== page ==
Marriage equality: pending appeal
Assistant Managing Editor
Tuesday, Jan. 14, U.S. District Court Judge Terence C. Kern ruled that Oklahoma’s ban on same-sex marriage was unconstitutional. He stayed enforcement of his judgment pending appeal.
This means same-sex marriage is still neither legal nor recognized in the state of Oklahoma.
President John McArthur declined to comment on the issue and Mayor Fred Fitch did not repsond to inquiries, Cameron University’s SGA President Kevin Stieb gave his opinion on the matter.
Stieb, who made it clear that his opinion in no way reflects the opinion of SGA, said the ruling will definitely be appealed.
“I’m not sure what the general consensus is among Cameron students, but I hazard to say that it would be welcome by a large portion of the population. … I believe there will be some who are very upset, as they believe it conflicts with their values. I also believe there will be a large celebration in organizations like P.R.I.D.E. It’s hard to evaluate the response as a whole due to the unique combination we have of a University community with the conservative community of the area.”
Stieb added that, although the issue is not relevant to him directly, in an indirect sense, it would make him happy to see two consenting adults marry if they so desire.
Jennifer Castricone, Faculty Advisor to CU P.R.I.D.E., said she feels strongly that this is a step in the right direction.
“While it may take some time, I do believe that eventually marriage equality will be a reality in all 50 states,” Castricone said.
“Given our state’s history, it seems likely that we will be among the last to adopt marriage equality, though I fervently hope that Oklahoma embraces equality sooner rather than later.”
To Gil Nunez, a junior English major who has had a same-sex partner for over 18 years, it is not just marriage, but the right to live as normally as possible.
“The simple truth of the matter is that gay marriage isn’t relevant to anyone, except for the people that are marrying each other and to claim some societal burden for the simple act of loving someone is so far beyond the realm of comprehension for me that I have days when I simply cannot find a reason to stay in this state that my partner and I call our home.”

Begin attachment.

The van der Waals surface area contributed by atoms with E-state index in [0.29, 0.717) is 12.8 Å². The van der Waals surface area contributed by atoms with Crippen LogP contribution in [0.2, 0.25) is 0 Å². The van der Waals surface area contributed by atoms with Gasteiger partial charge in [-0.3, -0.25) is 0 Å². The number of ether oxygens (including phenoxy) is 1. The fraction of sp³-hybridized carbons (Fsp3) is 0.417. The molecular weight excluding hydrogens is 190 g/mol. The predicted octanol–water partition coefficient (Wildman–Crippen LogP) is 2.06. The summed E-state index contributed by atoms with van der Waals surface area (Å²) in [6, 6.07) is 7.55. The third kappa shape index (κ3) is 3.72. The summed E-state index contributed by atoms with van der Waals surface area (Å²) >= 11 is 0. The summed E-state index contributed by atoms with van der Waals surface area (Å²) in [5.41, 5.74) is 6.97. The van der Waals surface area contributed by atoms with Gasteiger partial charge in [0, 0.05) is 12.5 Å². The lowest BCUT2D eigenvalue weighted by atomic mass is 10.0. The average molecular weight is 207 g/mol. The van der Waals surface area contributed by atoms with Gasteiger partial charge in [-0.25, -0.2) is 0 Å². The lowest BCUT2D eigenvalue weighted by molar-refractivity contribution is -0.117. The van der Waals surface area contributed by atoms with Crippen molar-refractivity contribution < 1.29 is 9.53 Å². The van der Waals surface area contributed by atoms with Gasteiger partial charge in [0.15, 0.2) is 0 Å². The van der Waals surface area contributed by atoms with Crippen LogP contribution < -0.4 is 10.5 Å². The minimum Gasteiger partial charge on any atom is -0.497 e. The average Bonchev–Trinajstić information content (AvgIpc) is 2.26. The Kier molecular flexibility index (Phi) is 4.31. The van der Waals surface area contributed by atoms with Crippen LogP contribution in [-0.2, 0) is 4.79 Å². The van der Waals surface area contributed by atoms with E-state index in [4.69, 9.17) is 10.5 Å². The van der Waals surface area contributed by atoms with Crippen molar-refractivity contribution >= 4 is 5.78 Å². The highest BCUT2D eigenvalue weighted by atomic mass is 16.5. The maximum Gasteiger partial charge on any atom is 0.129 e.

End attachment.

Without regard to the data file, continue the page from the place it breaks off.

Albert Rivas, a minister in the Lawton community agreed that adaptation is a must.
“The equality of marriage to me is a change that everyone should have already accepted many years ago,” Rivas said. “It has always baffled me that in a ‘Bible Belt’ state where we are taught the ways of Jesus Christ, to love and accept one another we cannot accept change and move forward with our beliefs no matter what they are.”
“We have a new generation stepping into the forefront of politics,” Rivas continued. “We must start accepting change and moving forward to a better America and a better Oklahoma. The only negative affect it will have on us is with those who oppose it. They will continue with their negative rants and hate marches as they do now. This will only further the view of the ‘Bible Belt’ as a source of hatred and discrimination, which is in direct opposition to the true words of Jesus Christ.”
Mark Deyesso, senior Theater major, said the thing that people need to realize in Oklahoma is that homosexuality is a scientific reality.
“It is not an accident. Many times, I run into the argument of religion when it comes to a person’s view of same sex marriage and homosexuality,” Deyesso said. “I just have one thing to say to the individuals who believe that I should not be able to marry my loving partner of nearly two and a half years, and it is this: marriage stopped being about religion a long time ago. Marriage has become a political statement and a means of gaining benefits from our government on a national and local level. I think that if the government stops offering benefits for marriage in general and it becomes a purely religious statement once again, then and only then can I be told that marriage is not for me.”
Deyesso added that it is a wonderful thing to see individuals in power at the national level coming to the realization that the LGBT cause is a matter of civil rights and something that needs to be acted upon now.
Deyesso said he cannot say with complete certainty what will happen with the appeal and what effect it will have on Cameron students and members of the Lawton Community.
“All I know is that a fire has been lit and the LGBT community is not about to let that burn out. So, if our rights are denied, we will fight like hell. If our rights are granted, we will have a lot of happily married same-sex couples in this state. Anyone who has a problem with that is just going to have to join us in the 21st century … a time that will hopefully be recorded in history as the time in which the fight for equality was won, at least for LGBT individuals.”